Ethical and Legal Issues
When publishing data, it is vital to consider the rights and responsibilities
you have with regard to issues of confidentiality and intellectual
It is vital to maintain the confidentiality of research subjects for reasons
of ethics and to ensure the continuing participation in research. At the same time, data on research subjects can be shared if proper steps are taken to maintain participant confidentiality:
- Informed consent should make a provision for data sharing: When obtaining informed consent from study participants, ensure confidentiality while also enabling the option of data sharing. Even if you are not certain that you will share your research data with others, you must obtain informed consent at the outset. For an example of how to write informed consent forms to allow for data sharing, see the U.K. Data Archive guide to consent.
- Evaluate the sensitivity of your data:
Researchers should consider whether or not their data contains either direct
or indirect identifiers that could be utilized with other public
information to identify research participants. If so, steps should be taken to remove or mask these in public-use data files.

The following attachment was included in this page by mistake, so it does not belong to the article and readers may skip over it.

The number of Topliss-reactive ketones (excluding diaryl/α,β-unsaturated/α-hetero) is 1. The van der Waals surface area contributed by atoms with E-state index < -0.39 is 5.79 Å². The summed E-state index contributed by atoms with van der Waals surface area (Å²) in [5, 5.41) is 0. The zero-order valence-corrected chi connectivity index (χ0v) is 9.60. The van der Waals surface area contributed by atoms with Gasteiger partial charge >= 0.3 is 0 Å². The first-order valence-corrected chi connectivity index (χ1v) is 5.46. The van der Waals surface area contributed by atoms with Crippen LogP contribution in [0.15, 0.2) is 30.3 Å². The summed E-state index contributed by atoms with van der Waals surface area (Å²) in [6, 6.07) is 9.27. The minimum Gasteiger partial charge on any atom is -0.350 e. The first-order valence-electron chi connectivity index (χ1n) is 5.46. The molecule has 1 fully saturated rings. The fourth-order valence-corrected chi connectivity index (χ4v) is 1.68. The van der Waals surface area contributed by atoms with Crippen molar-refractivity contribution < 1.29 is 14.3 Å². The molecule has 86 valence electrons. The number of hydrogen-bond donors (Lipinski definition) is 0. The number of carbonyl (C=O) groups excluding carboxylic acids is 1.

- Obtain a confidentiality review: A benefit to depositing
your data with some archives, such as ICPSR, is that their
staff will review
your data for the presence of confidential information.
- Comply with MIT regulations: MIT researchers concerned
about confidentiality issues with their data should consult the MIT Committee
on the Use of Humans as Experimental Subjects (COUHES).
- Comply with regulations for health research: HIPPA
Privacy Rule, Information for Researchers.
- Enable restricted use of your data: Do you want to
make your data available in a more restricted, limited-access manner?
The ICPSR DSDR
program has resources
for data producers including a tool
for Designing a Restricted Data Use Contract.
- Learn about guidelines from the National Academy
Their Online Ethics Center includes a discussion of Responsible Collection, Retention, Sharing, and Interpretation of Data.
Intellectual Property Issues
Sharing data that you produced/collected yourself:
- Data is not copyrightable (yet a particular expression of data can be, such as a chart or table in a book).
- Data can be licensed; some data providers apply licenses that limit how the data can be used, such as to protect the privacy of participants in a study or guide downstream uses of the data (e.g., requiring attribution or forbidding for-profit use).
- If you want to promote sharing and unlimited use of your data, you can make your data available under a CC0 Declaration to make this explicit.
Sharing data that you have collected from other sources:
If you are uncertain as to your rights to disseminate data, MIT
researchers also can consult the Office of
General Counsel. Note: Laws about data vary outside the U.S.